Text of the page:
Friday, 7 December 2012

A new exhibition on Longford Park and Hall at Chorlton Library throughout December

I’m looking at a picture I have never seen before of part of Longford Park in 1933.  

It is fascinating for a number of reasons, not least because there in the top right hand corner, beyond the line of trees is the chimney of our own Chorlton brick works.

But for me it is also the detail of the verandahs, which fronted the length of the bowling greens and extended further east, as shown here.

Few now will remember them.  They were cleared away in 1936 to make way for the art deco shelters and cafe.

And so it is timely that there is an exhibition on the history of Longford Park at Chorlton Library which will run for the whole of December.

It is the work of Richard Bond who until recently was head of Manchester Archives and Local Studies and takes the story of the Hall and Park beyond its purchase in 1912 by Stretford Council and nicely brings stories of the estate and our own township together.

As Richard writes, "there are a lot of Chorlton connections with the park. Indeed, much of the area in the 1933 picture was actually part of Chorlton at the time. 

The boundary between Stretford and Chorlton bisected the park running roughly between the two long paths, and then headed to the right of the verandahs. Only in 1993 was the whole of the Park, and the Athletics Stadium incorporated in to Trafford.

The exhibition reveals the Chorlton connections go back a long way. The first prominent resident at Longford was Thomas Walker, who moved there from Barlow Hall in 1787 - shortly before he became Manchester's boroughreeve. 

He died in 1817 and I have located a tombstone in memory of him in old St Clement's churchyard, one of the last stones on the path before exiting at the Bowling Green end.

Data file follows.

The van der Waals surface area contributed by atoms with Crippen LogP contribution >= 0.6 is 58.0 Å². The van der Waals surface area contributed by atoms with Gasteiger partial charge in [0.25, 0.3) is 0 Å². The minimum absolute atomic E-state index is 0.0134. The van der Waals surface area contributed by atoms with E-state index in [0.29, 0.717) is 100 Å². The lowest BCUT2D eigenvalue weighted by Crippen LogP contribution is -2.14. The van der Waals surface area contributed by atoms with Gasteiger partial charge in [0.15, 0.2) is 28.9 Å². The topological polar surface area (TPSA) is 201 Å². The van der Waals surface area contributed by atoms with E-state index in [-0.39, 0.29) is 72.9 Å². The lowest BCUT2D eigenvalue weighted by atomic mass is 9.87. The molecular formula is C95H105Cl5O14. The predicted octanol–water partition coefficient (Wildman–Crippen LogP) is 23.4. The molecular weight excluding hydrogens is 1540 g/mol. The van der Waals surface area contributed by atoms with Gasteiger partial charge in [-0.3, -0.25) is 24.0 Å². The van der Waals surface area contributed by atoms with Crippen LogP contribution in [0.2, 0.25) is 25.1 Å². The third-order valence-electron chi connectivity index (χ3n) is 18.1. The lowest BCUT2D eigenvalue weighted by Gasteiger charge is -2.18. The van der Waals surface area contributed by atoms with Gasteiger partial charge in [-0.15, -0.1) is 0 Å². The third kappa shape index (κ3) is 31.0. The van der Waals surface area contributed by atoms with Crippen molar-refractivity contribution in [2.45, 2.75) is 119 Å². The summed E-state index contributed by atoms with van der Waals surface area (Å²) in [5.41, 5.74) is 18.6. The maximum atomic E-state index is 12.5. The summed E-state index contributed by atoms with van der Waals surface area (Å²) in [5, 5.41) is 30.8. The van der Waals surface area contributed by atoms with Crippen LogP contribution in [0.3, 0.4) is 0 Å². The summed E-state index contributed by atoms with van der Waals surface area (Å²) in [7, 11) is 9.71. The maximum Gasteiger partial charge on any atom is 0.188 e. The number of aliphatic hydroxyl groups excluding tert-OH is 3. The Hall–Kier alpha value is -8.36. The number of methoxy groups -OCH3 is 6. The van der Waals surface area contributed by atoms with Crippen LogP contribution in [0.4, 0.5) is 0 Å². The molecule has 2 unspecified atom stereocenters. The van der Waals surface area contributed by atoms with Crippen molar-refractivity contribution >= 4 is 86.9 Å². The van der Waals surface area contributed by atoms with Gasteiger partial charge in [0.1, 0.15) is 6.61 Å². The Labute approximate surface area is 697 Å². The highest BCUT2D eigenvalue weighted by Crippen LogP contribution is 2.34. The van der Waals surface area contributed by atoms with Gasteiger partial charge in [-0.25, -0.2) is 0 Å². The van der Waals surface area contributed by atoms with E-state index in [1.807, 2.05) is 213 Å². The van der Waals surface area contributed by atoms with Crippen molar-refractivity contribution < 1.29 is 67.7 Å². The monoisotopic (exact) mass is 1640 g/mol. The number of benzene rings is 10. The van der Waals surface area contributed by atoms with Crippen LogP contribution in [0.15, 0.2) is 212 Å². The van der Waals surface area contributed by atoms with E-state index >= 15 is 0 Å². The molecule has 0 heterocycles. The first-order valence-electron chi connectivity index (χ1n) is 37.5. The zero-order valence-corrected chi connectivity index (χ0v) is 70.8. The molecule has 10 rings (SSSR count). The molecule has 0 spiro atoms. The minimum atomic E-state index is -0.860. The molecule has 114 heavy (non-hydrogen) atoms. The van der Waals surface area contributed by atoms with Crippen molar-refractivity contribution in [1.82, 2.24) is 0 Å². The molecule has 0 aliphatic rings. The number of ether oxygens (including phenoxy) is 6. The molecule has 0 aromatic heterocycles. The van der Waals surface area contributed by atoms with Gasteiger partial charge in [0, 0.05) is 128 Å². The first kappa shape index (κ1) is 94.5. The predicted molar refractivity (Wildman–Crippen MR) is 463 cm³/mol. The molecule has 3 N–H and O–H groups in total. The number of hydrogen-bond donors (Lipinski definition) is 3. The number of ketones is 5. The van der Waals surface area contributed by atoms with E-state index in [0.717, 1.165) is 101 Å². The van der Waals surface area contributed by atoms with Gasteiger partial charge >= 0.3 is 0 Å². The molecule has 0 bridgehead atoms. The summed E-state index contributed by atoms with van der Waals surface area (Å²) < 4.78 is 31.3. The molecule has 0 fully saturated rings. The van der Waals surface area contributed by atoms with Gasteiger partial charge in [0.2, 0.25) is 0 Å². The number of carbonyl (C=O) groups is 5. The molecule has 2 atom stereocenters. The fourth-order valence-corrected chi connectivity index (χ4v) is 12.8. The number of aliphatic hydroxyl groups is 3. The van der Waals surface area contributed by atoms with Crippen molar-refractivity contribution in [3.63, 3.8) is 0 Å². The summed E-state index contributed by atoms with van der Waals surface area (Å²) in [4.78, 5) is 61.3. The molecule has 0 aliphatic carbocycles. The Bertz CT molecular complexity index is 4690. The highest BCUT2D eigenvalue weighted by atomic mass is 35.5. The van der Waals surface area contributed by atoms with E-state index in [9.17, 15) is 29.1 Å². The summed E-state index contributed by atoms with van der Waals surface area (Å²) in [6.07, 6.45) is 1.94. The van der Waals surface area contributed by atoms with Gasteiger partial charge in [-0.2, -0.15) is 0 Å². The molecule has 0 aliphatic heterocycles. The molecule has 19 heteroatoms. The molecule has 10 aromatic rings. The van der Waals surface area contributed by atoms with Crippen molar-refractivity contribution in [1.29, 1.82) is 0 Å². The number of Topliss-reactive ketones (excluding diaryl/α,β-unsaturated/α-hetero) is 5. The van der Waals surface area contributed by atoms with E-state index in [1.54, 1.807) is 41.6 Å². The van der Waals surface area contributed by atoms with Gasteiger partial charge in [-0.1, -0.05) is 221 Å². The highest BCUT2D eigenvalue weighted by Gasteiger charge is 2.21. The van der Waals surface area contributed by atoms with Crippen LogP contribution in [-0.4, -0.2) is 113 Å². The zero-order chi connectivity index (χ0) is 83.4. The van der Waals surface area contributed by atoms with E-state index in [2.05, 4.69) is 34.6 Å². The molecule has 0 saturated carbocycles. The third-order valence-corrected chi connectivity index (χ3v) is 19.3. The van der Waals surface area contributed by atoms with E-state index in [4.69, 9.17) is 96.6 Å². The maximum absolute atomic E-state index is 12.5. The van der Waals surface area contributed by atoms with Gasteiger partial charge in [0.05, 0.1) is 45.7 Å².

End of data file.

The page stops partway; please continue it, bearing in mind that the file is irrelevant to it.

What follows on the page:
The stone also records his son Charles James Stanley Walker, who converted what had been a farm into a hall before selling to John Rylands in 1855 (who then built his own hall). 
Moving forward to around 1912, Stretford Council persuaded its ratepayers to agree to purchase the Park on the basis there would be no extra charge, as they would recover costs by selling some of the land for houses. They then tried to sell the 11 acres on the Chorlton side of the boundary for housing but such was Manchester's opposition that this idea was then dropped, and indeed the land is still undeveloped to this day. 
Stretford Council quickly adapted the estate as a park but weren't sure what to do with the hall. Following an offer from Mr John Hilditch of Chorlton, an exhibition featuring some of his extensive collection of Chinese and Japanese art was opened in 1914. 

This was seen by 59,113 visitors by the end of October, when it closed as the hall was to be used as a home for Belgian refugees. 
The hall later became a Red Cross hospital but when this closed in 1921, the use of the hall was a problem again. In 1926, a Museum and Art Gallery was opened, which again featured Mr Hilditch's collection (who by this time had moved to Crumpsall). He died in 1930, and the Council then discovered he had not left the items to them in his will - as he was said to have promised - as in fact he left no will. “

All of which makes the exhibition an important contribution to our history as well as helping celebrate the centenary of the park this year. The Longford Park history display, at Chorlton Library throughout December

Pictures; the park in 1933, courtesy of Trafford Lifetimes, TL0996, Longford Hall, 1920, courtesy of Manchester Libraries, Information and Archives, Manchester City Council, m67353, and the Walker family gravestone in the parish churchyard from the collection of Richard Bond.

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